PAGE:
Draper (officially, The Charles Stark Draper Laboratory, a US-based not-for-profit R&D organization based in Cambridge, Mass.) is developing a new family of electric motors and generators based on electrostatic, rather than electromagnetic principles. Underpinning the initiative is a recent patent on aspects of the technology.
Almost all electric motors today use magnetism to generate torque. For centuries, engineers have known that forces from electric fields can also be harnessed to build motors, but these so-called electrostatic motors were too weak and problematic to compete with their electromagnetic counterparts. Even with a resurgence in interest over the last few decades, electrostatic motors suffer from various problems, such as high weight, low maximum rotation rate, very large volumes of dielectric fluid and power supplies requiring very high voltages.
However, by leveraging state-of-the-art materials, novel designs and decades of fabrication expertise, Draper is developing powerful new electrostatic motors that Draper says break the torque barrier suffered by their predecessors.
Draper’s approach to electric motors has numerous advantages over conventional electric motors, including significantly lower weight, higher efficiency, higher specific power and lower cost of materials. Draper’s new approach could benefit a vast range of technologies now dependent on electric motors, from electric vehicles to mobile defense applications, such as drones, and greatly extend their range and mobility.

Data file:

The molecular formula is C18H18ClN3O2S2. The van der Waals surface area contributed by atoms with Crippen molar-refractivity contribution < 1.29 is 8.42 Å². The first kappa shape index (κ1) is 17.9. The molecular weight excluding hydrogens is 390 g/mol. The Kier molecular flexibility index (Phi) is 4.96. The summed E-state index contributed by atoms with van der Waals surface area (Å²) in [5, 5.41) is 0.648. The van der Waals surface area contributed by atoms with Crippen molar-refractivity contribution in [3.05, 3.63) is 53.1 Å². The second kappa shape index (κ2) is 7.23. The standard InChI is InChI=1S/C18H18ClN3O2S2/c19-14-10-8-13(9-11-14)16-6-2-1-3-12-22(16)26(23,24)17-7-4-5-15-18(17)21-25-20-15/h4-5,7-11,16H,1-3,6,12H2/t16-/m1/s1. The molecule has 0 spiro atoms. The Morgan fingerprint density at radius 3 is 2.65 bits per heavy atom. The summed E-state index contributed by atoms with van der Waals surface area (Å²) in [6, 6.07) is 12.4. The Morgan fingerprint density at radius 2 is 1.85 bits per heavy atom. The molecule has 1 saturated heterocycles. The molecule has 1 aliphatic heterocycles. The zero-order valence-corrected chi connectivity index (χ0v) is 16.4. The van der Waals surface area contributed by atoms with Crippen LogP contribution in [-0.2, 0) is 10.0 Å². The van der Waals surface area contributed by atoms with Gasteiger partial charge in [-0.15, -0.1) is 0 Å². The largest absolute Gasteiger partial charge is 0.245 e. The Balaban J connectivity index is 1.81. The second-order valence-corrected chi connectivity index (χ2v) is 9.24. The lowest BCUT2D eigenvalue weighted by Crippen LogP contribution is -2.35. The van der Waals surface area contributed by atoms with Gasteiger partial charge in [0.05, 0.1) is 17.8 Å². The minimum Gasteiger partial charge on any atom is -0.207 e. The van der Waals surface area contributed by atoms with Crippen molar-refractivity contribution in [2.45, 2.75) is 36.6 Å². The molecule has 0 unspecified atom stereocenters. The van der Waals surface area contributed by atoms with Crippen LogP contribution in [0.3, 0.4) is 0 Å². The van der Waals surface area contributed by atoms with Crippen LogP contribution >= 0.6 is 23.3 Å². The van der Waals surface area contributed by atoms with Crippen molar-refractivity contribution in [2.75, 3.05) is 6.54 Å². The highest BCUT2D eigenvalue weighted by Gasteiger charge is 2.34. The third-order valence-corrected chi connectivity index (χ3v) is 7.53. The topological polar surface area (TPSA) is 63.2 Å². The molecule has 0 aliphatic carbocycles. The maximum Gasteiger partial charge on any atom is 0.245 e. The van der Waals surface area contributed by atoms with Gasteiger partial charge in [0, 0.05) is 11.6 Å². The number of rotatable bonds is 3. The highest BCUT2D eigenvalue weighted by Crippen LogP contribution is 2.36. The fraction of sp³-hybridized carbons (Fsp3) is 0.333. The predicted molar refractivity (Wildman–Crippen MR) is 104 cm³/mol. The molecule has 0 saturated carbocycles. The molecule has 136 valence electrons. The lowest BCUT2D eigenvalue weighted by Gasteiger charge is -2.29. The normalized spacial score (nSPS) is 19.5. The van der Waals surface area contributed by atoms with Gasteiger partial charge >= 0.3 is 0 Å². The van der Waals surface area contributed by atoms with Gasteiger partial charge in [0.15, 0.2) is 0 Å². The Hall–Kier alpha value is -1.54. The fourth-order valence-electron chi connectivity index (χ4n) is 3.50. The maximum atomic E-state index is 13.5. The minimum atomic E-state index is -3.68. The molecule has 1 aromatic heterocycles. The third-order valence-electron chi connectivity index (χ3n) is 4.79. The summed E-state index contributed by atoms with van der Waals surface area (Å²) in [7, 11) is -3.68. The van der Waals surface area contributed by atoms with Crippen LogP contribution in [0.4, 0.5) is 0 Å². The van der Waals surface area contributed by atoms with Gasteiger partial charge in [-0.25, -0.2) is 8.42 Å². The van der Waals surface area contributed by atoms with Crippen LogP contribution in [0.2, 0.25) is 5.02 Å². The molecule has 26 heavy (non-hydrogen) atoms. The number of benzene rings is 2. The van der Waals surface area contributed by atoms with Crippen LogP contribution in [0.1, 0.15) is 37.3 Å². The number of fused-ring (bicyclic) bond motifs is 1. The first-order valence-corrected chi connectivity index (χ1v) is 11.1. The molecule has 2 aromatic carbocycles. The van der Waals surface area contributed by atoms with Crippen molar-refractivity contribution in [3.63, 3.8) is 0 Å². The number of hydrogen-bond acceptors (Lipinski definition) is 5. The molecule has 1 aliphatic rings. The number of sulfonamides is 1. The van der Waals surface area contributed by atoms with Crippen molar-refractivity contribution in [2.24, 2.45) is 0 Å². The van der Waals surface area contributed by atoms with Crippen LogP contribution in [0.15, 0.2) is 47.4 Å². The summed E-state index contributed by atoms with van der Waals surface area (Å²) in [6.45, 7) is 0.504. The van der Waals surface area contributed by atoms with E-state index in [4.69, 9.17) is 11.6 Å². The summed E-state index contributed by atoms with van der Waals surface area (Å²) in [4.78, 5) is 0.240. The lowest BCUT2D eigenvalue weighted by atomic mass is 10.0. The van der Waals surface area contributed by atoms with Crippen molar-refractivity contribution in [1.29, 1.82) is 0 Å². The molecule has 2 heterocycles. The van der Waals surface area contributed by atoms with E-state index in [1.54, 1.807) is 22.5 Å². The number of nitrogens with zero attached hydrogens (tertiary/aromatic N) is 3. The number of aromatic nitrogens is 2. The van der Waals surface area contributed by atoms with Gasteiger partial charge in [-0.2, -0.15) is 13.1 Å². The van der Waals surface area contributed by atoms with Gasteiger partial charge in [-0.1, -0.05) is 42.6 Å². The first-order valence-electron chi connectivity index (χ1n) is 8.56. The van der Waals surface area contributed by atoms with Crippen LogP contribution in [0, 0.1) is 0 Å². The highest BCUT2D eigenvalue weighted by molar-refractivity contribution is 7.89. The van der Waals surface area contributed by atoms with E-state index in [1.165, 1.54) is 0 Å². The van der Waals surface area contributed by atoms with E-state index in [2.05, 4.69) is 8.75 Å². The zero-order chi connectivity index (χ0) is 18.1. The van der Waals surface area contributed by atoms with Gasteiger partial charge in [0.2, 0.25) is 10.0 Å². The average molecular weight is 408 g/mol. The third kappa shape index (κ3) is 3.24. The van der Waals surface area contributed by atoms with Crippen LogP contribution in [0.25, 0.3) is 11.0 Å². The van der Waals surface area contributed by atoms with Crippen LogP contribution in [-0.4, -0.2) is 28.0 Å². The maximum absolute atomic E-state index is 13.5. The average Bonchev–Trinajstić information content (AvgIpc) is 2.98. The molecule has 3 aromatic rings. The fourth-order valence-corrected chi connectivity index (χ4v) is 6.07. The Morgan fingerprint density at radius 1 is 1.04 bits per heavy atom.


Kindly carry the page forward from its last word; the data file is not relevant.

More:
Our e-motors use thin electrodes and electrets which reduce weight by 80% or more as compared to conventional motors. This translates to a range extension of up to 40% for drones and up to 25% for electric vehicles based on our simulations.—Sabrina Mansur, automotive business development manager at Draper
Electrets (“electricity” + “magnet”) are dielectric materials with a quasi-permanent electric charge or dipole polarization. An electret generates internal and external electric fields, and is the electrostatic equivalent of a permanent magnet. Electrets have been used in more recent attempts at developing viable electrostatic motors (e.g., Genda et al.).
As described in the patent application, the Draper electrostatic motor includes a cylindrical rotor and a stator. Electrodes are placed on an inside cylindrical surface of the stator. Electrets and/or electrically conductive electrodes are placed on the cylindrical rotor and a dielectric fluid fills space between the rotor and the stator to prevent discharge of the electrets. A mask is used to charge portions of an electret cylinder or other curved surface.
The company says its electric motors are designed without the use of rare earth materials, an important consideration in light of rising prices for these materials and reports of China’s potential ban on the export of rare earth materials.
Electric vehicles, drones, robots and other products require ever-increasing performance from electric motors, but are limited by the weight and cost of materials needed to make a conventional motor—steel, copper coils and rare earth magnets. Draper’s recently patented approach to electric motors, which is available to license, replaces those materials with thin, light and widely available materials.
T. Genda, S. Tanaka and M. Esashi (2003) “High power electrostatic motor and generator using electrets,” TRANSDUCERS '03. 12th International Conference on Solid-State Sensors, Actuators and Microsystems. Digest of Technical Papers (Cat. No.03TH8664), Boston, MA, USA, pp. 492-495 vol.1, doi: 10.1109/SENSOR.2003.1215361